AT&T has quietly launched a home phone service that uses wireless communications. The offering, dubbed A&T Wireless Home Phone, became available in late July in “select domestic markets where we do not offer traditional landline service,” an AT&T spokesman told Telecompetitor today.

The company joins a growing list of carriers that have launched landline replacement services based on wireless, including Verizon Wireless, C Spire, and Sprint.

AT&T’s offering is quite similar to those of the other carriers. The company offers an adapter device into which end users can plug a traditional landline phone, enabling it to place and receive calls from the AT&T wireless network. The device, which apparently comes from ZTE, is free if the customer signs or re-ups for a two-year contract.

As with Verizon’s offering, people can add AT&T Wireless Home Phone to qualifying existing AT&T Wireless plans for $9.99 a month and have the minutes count against their existing rate plan. Alternatively, if they want unlimited minutes or don’t have traditional AT&T wireless service, they can pay $19.99 a month for unlimited minutes. That pricing is identical to what Verizon Wireless charges for its offering and is in line with the $20 a month that C Spire and Sprint charge for unlimited monthly service for their landline replacement offerings.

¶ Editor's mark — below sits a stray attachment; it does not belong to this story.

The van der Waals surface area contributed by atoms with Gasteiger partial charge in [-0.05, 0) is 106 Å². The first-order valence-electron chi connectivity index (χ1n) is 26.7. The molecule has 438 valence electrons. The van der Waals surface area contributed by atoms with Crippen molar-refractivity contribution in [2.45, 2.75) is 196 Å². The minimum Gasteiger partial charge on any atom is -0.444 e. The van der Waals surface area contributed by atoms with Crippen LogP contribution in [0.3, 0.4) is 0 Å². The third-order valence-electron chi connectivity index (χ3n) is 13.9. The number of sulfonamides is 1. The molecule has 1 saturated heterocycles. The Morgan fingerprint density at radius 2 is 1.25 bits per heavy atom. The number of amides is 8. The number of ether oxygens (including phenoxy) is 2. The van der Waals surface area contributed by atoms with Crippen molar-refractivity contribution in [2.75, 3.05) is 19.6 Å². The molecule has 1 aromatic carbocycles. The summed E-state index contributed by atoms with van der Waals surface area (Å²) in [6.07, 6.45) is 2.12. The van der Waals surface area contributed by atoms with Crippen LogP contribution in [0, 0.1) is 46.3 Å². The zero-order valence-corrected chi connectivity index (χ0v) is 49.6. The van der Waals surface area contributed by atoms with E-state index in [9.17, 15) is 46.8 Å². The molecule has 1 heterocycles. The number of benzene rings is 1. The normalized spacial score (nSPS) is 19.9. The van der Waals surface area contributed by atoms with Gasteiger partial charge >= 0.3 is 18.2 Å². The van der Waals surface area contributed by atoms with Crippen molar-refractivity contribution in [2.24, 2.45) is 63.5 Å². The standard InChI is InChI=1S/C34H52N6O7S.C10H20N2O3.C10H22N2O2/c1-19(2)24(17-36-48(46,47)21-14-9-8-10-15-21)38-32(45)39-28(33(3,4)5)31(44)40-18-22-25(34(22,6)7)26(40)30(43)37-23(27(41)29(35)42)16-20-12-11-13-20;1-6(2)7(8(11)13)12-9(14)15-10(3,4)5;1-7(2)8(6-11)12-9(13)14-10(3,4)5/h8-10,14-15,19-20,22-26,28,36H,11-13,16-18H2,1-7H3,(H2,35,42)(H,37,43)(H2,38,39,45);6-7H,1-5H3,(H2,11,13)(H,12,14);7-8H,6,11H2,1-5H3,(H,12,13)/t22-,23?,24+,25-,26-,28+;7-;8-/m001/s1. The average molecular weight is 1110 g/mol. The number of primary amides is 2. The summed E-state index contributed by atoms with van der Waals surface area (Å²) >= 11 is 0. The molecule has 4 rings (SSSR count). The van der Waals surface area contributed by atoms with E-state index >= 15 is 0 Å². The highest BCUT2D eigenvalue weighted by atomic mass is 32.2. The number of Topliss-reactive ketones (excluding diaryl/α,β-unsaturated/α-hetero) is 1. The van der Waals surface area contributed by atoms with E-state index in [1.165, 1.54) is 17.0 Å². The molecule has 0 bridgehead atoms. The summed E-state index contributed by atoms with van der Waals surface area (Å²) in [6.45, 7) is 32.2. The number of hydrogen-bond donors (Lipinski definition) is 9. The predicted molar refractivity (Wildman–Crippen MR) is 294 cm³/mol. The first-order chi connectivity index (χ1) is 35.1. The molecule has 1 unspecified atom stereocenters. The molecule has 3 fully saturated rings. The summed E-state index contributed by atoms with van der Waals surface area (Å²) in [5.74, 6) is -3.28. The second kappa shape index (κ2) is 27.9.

Traditionally the large telcos have avoided competing directly with other large telcos on the other telcos’ home turf. But that unspoken policy has begun to erode over the last year or so. Verizon Wireless, for example, is marketing its service in broadband bundles with cable company partners in areas where AT&T, CenturyLink and other large telcos are the incumbent broadband provider.  Verizon also offers  a fixed wireless alternative to DSL based on LTE known as HomeFusion nationwide.

It was only a matter of time before the original Ma Bell also took the gloves off and started competing with other carriers on their own turf.